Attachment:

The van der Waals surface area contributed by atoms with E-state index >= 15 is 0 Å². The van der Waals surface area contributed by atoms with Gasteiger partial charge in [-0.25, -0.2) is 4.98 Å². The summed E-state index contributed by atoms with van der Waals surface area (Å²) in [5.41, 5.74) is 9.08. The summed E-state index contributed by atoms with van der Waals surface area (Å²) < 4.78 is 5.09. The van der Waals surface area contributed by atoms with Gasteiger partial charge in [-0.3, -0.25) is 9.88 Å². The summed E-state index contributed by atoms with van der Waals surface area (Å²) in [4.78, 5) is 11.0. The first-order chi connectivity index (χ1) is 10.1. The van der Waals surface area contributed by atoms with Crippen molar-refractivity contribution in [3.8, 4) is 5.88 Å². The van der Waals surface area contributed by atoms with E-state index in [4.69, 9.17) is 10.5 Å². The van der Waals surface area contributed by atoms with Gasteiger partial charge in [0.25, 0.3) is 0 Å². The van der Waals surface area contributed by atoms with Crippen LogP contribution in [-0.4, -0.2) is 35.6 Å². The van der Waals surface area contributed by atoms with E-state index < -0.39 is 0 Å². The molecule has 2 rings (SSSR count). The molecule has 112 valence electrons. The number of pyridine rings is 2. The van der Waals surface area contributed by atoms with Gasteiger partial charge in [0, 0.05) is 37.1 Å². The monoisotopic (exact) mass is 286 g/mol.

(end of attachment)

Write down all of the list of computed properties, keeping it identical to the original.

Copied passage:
The van der Waals surface area contributed by atoms with E-state index >= 15 is 0 Å². The van der Waals surface area contributed by atoms with Gasteiger partial charge in [-0.25, -0.2) is 4.98 Å². The summed E-state index contributed by atoms with van der Waals surface area (Å²) in [5.41, 5.74) is 9.08. The summed E-state index contributed by atoms with van der Waals surface area (Å²) < 4.78 is 5.09. The van der Waals surface area contributed by atoms with Gasteiger partial charge in [-0.3, -0.25) is 9.88 Å². The summed E-state index contributed by atoms with van der Waals surface area (Å²) in [4.78, 5) is 11.0. The first-order chi connectivity index (χ1) is 10.1. The van der Waals surface area contributed by atoms with Crippen molar-refractivity contribution in [3.8, 4) is 5.88 Å². The van der Waals surface area contributed by atoms with E-state index in [4.69, 9.17) is 10.5 Å². The van der Waals surface area contributed by atoms with Gasteiger partial charge in [0.25, 0.3) is 0 Å². The van der Waals surface area contributed by atoms with Crippen LogP contribution in [-0.4, -0.2) is 35.6 Å². The van der Waals surface area contributed by atoms with E-state index < -0.39 is 0 Å². The molecule has 2 rings (SSSR count). The molecule has 112 valence electrons. The number of pyridine rings is 2. The van der Waals surface area contributed by atoms with Gasteiger partial charge in [0, 0.05) is 37.1 Å². The monoisotopic (exact) mass is 286 g/mol.